Boeing plans a dedicated mission-control centre to monitor its early 787s in service by harnessing live data streamed from the aircraft.
By harnessing live data from the 787's Airplane Health Management (AHM) system, Boeing aims to deliver 777-level dispatch reliability on its 787 fleet.
Housed in the airframer's 40-88 building at its Everett, Washington campus, the 787 Operational Control Center (OCC) will be manned 24 hours a day with six to seven staff on each of the three daily shifts.
The facility will be staffed by Boeing personnel handing engineering, material management, service engineers and flight test staff.
The OCC is modelled on the company's commercial aviation services unit's Boeing Operations Center (BOC) near Renton, Washington, which is aimed at returning aircraft classified as aircraft on the ground (AOG) to revenue service.
© Jon Ostrower/Flightglobal
"It's like a little mini-BOC," said Mike Fleming, 787 director of services and support, who said the OCC supported the 787 flight test aircraft during extended operations (ETOPS) and system functionality and reliability testing this summer.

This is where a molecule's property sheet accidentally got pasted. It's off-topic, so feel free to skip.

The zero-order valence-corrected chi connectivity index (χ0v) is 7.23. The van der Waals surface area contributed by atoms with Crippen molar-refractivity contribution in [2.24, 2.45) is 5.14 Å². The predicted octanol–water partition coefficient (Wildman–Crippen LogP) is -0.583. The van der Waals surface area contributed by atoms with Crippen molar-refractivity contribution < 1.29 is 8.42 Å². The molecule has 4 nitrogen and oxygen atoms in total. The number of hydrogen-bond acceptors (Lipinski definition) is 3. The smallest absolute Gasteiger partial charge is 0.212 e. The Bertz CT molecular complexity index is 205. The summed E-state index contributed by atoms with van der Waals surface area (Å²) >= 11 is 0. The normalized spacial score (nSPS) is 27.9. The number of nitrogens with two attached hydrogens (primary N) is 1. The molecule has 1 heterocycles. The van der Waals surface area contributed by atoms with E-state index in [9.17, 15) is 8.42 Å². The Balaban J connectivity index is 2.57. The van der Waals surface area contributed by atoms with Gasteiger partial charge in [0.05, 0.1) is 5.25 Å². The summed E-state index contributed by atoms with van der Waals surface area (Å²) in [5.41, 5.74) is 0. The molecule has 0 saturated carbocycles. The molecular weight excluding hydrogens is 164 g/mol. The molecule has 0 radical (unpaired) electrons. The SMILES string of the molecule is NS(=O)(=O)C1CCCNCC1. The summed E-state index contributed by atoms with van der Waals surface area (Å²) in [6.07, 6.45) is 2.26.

"Once we go into service, it will be focused on the in-service airplanes," said Fleming.
As well as AOG avoidance, the operations centre would monitor live data coming from the aircraft, he added.
Fleming said the OCC was "looking at data proactively to get ahead of anything before it [becomes] AOG to make sure we can undertake [preventative] maintenance to stop it getting into that situation".
The arrival of live AHM, which did not exist on the same scale when the 777 first entered service in 1995, had enabled use of the OCC to bolster the 787's dispatch reliability, he added.
"Our customer, All Nippon Airways, has the highest reliability goals in the world. The competition over there is high-speed trains, which have very high reliability. So for us and for our customers, the expectation is that we will rapidly achieve 777-levels of reliability and, in fact, surpass those."